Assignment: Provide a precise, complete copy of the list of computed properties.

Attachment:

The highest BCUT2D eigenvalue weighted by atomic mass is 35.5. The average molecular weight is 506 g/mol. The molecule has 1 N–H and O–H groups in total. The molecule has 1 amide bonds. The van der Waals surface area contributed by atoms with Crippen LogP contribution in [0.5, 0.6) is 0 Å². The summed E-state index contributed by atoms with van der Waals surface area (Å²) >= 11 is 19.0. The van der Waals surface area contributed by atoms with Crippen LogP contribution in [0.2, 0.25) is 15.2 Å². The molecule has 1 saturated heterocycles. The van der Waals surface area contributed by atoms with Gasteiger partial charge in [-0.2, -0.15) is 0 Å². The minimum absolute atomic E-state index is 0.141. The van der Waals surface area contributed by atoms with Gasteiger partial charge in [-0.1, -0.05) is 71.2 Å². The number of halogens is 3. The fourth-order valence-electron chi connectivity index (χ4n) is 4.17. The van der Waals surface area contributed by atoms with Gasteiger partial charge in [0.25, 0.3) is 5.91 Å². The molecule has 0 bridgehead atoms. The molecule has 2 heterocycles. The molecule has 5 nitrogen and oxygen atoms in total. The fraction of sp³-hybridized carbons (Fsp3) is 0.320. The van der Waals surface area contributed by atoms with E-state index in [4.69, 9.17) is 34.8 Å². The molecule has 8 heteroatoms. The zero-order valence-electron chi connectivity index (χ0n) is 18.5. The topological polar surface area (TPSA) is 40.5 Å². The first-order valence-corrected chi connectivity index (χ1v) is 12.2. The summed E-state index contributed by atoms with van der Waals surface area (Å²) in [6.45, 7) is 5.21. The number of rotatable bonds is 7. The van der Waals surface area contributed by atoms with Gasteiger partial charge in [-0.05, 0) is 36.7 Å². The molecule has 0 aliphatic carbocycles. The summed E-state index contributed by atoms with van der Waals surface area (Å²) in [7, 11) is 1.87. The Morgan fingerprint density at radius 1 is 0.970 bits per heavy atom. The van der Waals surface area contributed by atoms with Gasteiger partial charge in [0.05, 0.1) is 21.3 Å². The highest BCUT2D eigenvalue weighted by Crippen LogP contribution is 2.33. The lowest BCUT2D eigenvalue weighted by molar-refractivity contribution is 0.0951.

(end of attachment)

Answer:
The highest BCUT2D eigenvalue weighted by atomic mass is 35.5. The average molecular weight is 506 g/mol. The molecule has 1 N–H and O–H groups in total. The molecule has 1 amide bonds. The van der Waals surface area contributed by atoms with Crippen LogP contribution in [0.5, 0.6) is 0 Å². The summed E-state index contributed by atoms with van der Waals surface area (Å²) >= 11 is 19.0. The van der Waals surface area contributed by atoms with Crippen LogP contribution in [0.2, 0.25) is 15.2 Å². The molecule has 1 saturated heterocycles. The van der Waals surface area contributed by atoms with Gasteiger partial charge in [-0.2, -0.15) is 0 Å². The minimum absolute atomic E-state index is 0.141. The van der Waals surface area contributed by atoms with Gasteiger partial charge in [-0.1, -0.05) is 71.2 Å². The number of halogens is 3. The fourth-order valence-electron chi connectivity index (χ4n) is 4.17. The van der Waals surface area contributed by atoms with Gasteiger partial charge in [0.25, 0.3) is 5.91 Å². The molecule has 0 bridgehead atoms. The molecule has 2 heterocycles. The molecule has 5 nitrogen and oxygen atoms in total. The fraction of sp³-hybridized carbons (Fsp3) is 0.320. The van der Waals surface area contributed by atoms with E-state index in [4.69, 9.17) is 34.8 Å². The molecule has 8 heteroatoms. The zero-order valence-electron chi connectivity index (χ0n) is 18.5. The topological polar surface area (TPSA) is 40.5 Å². The first-order valence-corrected chi connectivity index (χ1v) is 12.2. The summed E-state index contributed by atoms with van der Waals surface area (Å²) in [6.45, 7) is 5.21. The number of rotatable bonds is 7. The van der Waals surface area contributed by atoms with Gasteiger partial charge in [-0.05, 0) is 36.7 Å². The molecule has 0 aliphatic carbocycles. The summed E-state index contributed by atoms with van der Waals surface area (Å²) in [7, 11) is 1.87. The Morgan fingerprint density at radius 1 is 0.970 bits per heavy atom. The van der Waals surface area contributed by atoms with Gasteiger partial charge in [0.05, 0.1) is 21.3 Å². The highest BCUT2D eigenvalue weighted by Crippen LogP contribution is 2.33. The lowest BCUT2D eigenvalue weighted by molar-refractivity contribution is 0.0951.